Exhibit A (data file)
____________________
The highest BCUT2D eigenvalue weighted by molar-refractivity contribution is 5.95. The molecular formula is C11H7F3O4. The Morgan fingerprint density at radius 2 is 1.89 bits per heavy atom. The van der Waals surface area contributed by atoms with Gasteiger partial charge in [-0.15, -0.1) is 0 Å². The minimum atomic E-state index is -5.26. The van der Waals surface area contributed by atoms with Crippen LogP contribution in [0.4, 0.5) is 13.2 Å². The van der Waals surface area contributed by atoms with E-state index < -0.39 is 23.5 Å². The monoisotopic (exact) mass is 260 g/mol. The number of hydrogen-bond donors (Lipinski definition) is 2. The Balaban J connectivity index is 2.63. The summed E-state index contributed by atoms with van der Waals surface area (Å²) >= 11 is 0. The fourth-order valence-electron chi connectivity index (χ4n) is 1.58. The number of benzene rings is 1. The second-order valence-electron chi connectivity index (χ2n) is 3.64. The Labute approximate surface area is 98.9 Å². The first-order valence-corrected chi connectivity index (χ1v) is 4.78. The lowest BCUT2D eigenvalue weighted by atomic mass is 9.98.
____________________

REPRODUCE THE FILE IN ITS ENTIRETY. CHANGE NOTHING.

The highest BCUT2D eigenvalue weighted by molar-refractivity contribution is 5.95. The molecular formula is C11H7F3O4. The Morgan fingerprint density at radius 2 is 1.89 bits per heavy atom. The van der Waals surface area contributed by atoms with Gasteiger partial charge in [-0.15, -0.1) is 0 Å². The minimum atomic E-state index is -5.26. The van der Waals surface area contributed by atoms with Crippen LogP contribution in [0.4, 0.5) is 13.2 Å². The van der Waals surface area contributed by atoms with E-state index < -0.39 is 23.5 Å². The monoisotopic (exact) mass is 260 g/mol. The number of hydrogen-bond donors (Lipinski definition) is 2. The Balaban J connectivity index is 2.63. The summed E-state index contributed by atoms with van der Waals surface area (Å²) >= 11 is 0. The fourth-order valence-electron chi connectivity index (χ4n) is 1.58. The number of benzene rings is 1. The second-order valence-electron chi connectivity index (χ2n) is 3.64. The Labute approximate surface area is 98.9 Å². The first-order valence-corrected chi connectivity index (χ1v) is 4.78. The lowest BCUT2D eigenvalue weighted by atomic mass is 9.98.